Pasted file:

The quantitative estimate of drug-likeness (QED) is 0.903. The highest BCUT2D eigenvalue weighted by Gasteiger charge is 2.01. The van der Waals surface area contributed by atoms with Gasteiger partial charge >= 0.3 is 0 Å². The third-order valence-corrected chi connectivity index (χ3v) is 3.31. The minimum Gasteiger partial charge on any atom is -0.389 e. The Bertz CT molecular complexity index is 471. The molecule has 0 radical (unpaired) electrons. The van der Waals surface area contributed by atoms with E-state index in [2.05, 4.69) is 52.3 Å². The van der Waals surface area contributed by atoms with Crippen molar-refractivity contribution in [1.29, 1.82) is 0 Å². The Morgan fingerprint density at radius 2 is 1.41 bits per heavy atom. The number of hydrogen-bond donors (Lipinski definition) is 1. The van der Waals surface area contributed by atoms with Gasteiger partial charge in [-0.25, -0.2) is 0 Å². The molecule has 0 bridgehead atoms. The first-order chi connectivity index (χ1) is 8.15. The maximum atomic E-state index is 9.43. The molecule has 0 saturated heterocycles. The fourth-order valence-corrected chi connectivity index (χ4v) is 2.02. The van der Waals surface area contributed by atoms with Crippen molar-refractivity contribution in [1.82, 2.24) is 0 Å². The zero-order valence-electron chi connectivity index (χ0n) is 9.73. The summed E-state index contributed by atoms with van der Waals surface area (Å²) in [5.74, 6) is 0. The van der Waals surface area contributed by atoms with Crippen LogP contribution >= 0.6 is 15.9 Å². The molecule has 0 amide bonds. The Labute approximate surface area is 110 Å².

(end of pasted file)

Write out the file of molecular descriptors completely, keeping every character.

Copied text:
The quantitative estimate of drug-likeness (QED) is 0.903. The highest BCUT2D eigenvalue weighted by Gasteiger charge is 2.01. The van der Waals surface area contributed by atoms with Gasteiger partial charge >= 0.3 is 0 Å². The third-order valence-corrected chi connectivity index (χ3v) is 3.31. The minimum Gasteiger partial charge on any atom is -0.389 e. The Bertz CT molecular complexity index is 471. The molecule has 0 radical (unpaired) electrons. The van der Waals surface area contributed by atoms with E-state index in [2.05, 4.69) is 52.3 Å². The van der Waals surface area contributed by atoms with Crippen molar-refractivity contribution in [1.29, 1.82) is 0 Å². The Morgan fingerprint density at radius 2 is 1.41 bits per heavy atom. The number of hydrogen-bond donors (Lipinski definition) is 1. The van der Waals surface area contributed by atoms with Gasteiger partial charge in [-0.25, -0.2) is 0 Å². The molecule has 0 bridgehead atoms. The first-order chi connectivity index (χ1) is 8.15. The maximum atomic E-state index is 9.43. The molecule has 0 saturated heterocycles. The fourth-order valence-corrected chi connectivity index (χ4v) is 2.02. The van der Waals surface area contributed by atoms with Crippen molar-refractivity contribution in [1.82, 2.24) is 0 Å². The zero-order valence-electron chi connectivity index (χ0n) is 9.73. The summed E-state index contributed by atoms with van der Waals surface area (Å²) in [5.74, 6) is 0. The van der Waals surface area contributed by atoms with Crippen LogP contribution >= 0.6 is 15.9 Å². The molecule has 0 amide bonds. The Labute approximate surface area is 110 Å².